'No problem with the regime'

    Syrian Kurdish groups established three autonomous administrations in Kurdish-dominated areas of northern Syria as Syrian state control collapsed in much of the country, setting up their own bureaucracies in addition to security forces.

    Officials say their revenue streams include taxes on agricultural produce, and income raised by selling oil from fields in northeastern Syria, though they say only enough is sold to meet local needs.

    The YPG commander Sipan Hemo told Reuters last week that the operation to storm Raqqa was due to start in early April, and the YPG would make up a quarter of the force that will take the city alongside allied Arab fighters. The Pentagon said no decision had been taken yet.

    READ MORE: Kurds and refugees behind Turkey's Syria offensive

    Xelil said the new battalions were not taking part in the operation to encircle Raqqa. He declined to say if the new training programme was supported by any foreign militaries.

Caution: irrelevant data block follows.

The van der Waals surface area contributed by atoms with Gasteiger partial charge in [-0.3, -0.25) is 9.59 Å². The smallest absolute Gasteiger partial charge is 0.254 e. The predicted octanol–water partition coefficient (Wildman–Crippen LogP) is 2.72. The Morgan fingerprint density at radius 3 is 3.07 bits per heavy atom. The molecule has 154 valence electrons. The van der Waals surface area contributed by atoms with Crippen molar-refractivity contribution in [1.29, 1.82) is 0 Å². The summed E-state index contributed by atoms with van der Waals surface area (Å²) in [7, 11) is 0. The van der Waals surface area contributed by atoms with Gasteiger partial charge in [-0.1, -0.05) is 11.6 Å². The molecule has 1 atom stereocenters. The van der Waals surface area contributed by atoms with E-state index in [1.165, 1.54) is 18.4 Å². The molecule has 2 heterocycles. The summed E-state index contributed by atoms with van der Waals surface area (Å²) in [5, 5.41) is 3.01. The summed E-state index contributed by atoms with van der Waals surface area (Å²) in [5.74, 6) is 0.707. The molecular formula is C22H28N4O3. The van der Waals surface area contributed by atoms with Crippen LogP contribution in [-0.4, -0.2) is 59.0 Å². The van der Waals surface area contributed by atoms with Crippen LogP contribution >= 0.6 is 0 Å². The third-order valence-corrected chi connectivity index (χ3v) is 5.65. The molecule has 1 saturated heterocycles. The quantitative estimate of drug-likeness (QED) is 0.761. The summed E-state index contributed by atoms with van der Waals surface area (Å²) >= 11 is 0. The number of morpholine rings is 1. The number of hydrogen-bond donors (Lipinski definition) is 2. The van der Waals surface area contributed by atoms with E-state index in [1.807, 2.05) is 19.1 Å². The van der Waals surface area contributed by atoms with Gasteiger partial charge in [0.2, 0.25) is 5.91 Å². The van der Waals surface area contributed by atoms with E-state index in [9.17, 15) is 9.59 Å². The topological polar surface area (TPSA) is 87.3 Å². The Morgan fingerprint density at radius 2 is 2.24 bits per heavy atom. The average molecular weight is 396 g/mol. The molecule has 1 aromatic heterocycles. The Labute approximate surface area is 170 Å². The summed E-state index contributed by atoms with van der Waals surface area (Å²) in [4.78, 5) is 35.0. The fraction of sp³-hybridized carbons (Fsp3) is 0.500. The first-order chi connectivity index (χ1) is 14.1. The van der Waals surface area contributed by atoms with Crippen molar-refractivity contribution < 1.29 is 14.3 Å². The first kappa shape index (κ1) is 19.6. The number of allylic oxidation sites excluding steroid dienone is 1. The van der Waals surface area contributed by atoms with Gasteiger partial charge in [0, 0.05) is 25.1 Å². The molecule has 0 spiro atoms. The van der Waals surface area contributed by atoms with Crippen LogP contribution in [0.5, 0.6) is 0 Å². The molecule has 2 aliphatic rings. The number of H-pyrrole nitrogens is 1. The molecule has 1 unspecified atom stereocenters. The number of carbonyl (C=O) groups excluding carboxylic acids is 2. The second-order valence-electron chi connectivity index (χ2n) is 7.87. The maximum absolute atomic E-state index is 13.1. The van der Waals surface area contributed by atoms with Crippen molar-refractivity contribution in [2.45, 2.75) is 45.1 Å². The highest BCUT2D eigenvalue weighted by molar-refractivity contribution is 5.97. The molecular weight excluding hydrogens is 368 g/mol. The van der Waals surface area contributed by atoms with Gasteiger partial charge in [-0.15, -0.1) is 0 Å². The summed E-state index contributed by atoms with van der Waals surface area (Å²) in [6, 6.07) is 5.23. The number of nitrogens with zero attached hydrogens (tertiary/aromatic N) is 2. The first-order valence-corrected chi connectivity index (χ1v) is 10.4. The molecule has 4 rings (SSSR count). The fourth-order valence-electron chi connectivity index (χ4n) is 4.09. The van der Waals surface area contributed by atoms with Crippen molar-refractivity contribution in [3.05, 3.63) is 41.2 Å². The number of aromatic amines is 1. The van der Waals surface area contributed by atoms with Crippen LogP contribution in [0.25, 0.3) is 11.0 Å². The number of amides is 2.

The YPG and its political affiliate, the PYD, along with other Syrian Kurdish groups, aim to deepen their autonomy through the establishment of a new system of federal government in the north. The Kurds, systematically persecuted for years by the Syrian state, say their aim is not independence.

    Hemo said the YPG aimed to "fight terrorism" everywhere in Syria, while its political priority was "guaranteeing the rights of the Kurdish people in Syria legally, constitutionally".

    He also signalled a readiness on the part of YPG to reach a long-term accommodation with the Syrian government, saying "there will be no problem with the regime" once Kurdish rights are secured.

    Syrian President Bashar al-Assad has stated his opposition to the regional federal model, which the dominant Syrian Kurdish groups say should be the solution to the Syrian war. Assad has vowed to take back all of Syria.

    Syria’s war: A look at the Manbij conflict

    SOURCE: News agencies